The carre La Réale– Vue du Carrosse de la Galère by Hugo Grygkar (1953) was inspired by one of the models part of a collection of the Musée National de la Marine in Paris. The model was built between 1830 and 1837 and is a stunning and one of the last examples of a galley, the most magnificent ships of Louis XIV naval fleets. The beautiful ‘La Réale’ was referred to as galère extraordinaire and was the flagship of Louis XIV’s fleet. It was built at the Marseilles ship yards under the watchful eye Jean-Baptiste Chabert between 1692 and 1694.
La Réale could reach, at full capacity, the remarkable 🙂 speed of eight kilometers per hour and was distinguished not only for its size but also for the splendid decorative motifs dedicated to the glory of the Sun King and France.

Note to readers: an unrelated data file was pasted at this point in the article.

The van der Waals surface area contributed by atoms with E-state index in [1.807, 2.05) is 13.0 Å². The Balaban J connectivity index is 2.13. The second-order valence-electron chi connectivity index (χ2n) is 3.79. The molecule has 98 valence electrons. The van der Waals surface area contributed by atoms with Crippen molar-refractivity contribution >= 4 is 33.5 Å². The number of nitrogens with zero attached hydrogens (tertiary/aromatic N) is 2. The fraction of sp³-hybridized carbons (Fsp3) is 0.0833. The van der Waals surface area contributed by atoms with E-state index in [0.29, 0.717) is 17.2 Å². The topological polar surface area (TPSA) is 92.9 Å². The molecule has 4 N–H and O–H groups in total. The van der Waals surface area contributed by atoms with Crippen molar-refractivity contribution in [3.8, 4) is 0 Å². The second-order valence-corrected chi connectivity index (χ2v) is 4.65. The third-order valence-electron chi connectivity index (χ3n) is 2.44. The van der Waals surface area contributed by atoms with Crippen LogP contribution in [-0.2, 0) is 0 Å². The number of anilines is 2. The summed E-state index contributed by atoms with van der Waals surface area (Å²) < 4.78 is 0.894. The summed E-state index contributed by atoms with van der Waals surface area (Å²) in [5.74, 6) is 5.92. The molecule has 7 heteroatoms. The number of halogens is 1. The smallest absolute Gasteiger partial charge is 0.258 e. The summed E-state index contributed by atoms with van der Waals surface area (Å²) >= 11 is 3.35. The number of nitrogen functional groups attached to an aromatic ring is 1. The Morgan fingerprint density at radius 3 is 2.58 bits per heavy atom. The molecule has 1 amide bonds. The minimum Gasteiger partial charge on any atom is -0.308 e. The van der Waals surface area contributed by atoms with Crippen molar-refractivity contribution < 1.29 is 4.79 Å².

Apollo, Neptune, mermen in large numbers as golden figures all adorned the La Réale.
From the middle of the seventeenth century, however, this type of ship began to lose much of its importance as a combat ship because it was too heavy, too slow, too low and easy to capsize.
By the end of the seventeenth century, the French fleet included forty galleys, more or less three thousand officers and sailors, twelve thousand rowers, all almost exclusively slaves and convicts.
Here are some examples of this beautiful and very popular Hermes carre by Hugo Grygkar